Military scholars warn of a “battlefield singularity,” a point at which humans can no longer keep up with the pace of conflict.

Jun 10, 2020

MQ-25 Stingray Drones Are Giving Navy Aircraft Carriers A Life Extension

Posted by in categories: bioengineering, drones, military, robotics/AI

Here’s What You Need To Remember: Chinese so-called “carrier-killer” missiles could, quite possibly, push a carrier back to a point where its fighters no longer have range to strike inland enemy targets from the air. The new drone is being engineered, at least in large measure, as a specific way to address this problem. If the attack distance of an F-18, which might have a combat radius of 500 miles or so, can double — then carrier-based fighters can strike targets as far as 1000 miles away if they are refueled from the air.

The Navy will choose a new carrier-launched drone at the end of this year as part of a plan to massively expand fighter jet attack range and power projection ability of aircraft carriers.

The emerging Navy MQ-25 Stingray program, to enter service in the mid-2020s, will bring a new generation of technology by engineering a first-of-its-kind unmanned re-fueler for the carrier air wing.

Jun 8, 2020

The US Air Force is preparing a human versus AI dogfight

Posted by in categories: drones, military, robotics/AI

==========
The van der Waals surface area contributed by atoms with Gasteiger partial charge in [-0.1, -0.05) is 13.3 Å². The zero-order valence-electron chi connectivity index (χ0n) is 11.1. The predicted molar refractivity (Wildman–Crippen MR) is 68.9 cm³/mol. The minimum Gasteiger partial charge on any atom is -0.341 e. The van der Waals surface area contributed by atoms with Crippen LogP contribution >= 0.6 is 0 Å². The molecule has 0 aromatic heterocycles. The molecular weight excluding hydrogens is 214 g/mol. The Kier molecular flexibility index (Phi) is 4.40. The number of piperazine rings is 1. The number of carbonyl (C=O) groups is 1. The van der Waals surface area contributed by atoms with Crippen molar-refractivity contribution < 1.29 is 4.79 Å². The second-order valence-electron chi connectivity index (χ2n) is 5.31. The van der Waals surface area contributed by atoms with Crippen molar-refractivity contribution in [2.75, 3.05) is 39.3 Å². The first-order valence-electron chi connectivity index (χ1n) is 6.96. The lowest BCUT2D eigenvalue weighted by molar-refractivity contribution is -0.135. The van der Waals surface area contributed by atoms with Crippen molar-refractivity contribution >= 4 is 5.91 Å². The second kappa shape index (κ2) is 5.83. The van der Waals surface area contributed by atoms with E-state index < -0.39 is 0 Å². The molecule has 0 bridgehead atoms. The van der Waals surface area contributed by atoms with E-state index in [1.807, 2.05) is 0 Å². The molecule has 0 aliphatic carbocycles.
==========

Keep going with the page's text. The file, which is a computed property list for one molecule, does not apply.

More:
The US Air Force wants to pit an autonomous fighter drone against a pilot.

Jun 5, 2020

Air Force Pilots Are About to Do Battle With Autonomous Drones

Posted by in categories: drones, military, robotics/AI, satellites

Changing Course

The Air Force announced an AI initiative called “Skyborg” last March with the goal of flying fighter jets without anyone at the controls. Now, Shanahan says that the Air Force may be more interested in swarm drones and other uses for AI than necessarily taking the pilot out of a fighter plane’s cockpit.

“Maybe I shouldn’t be thinking about a 65ft-wingspan, maybe it is a small autonomous swarming capability,” Shanahan told BBC News. “The last thing I would claim is that carriers and fighters and satellites are going away in the next couple of years.”

Jun 4, 2020

Funded By Kevin Durant, Founded By Ex-Google Engineers: Meet The Drone Startup Scoring Millions In Government Surveillance Contracts

Posted by in categories: drones, government, surveillance

Famous basketball player Kevin Durant co-funded $200 million-valued Skydio, which has quietly been getting millions in federal government surveillance money, whilst spending thousands on lobbying senators and the president’s office.

Jun 2, 2020

U.S. Army’s New Drone Swarm May Be A Weapon Of Mass Destruction

Posted by in categories: drones, military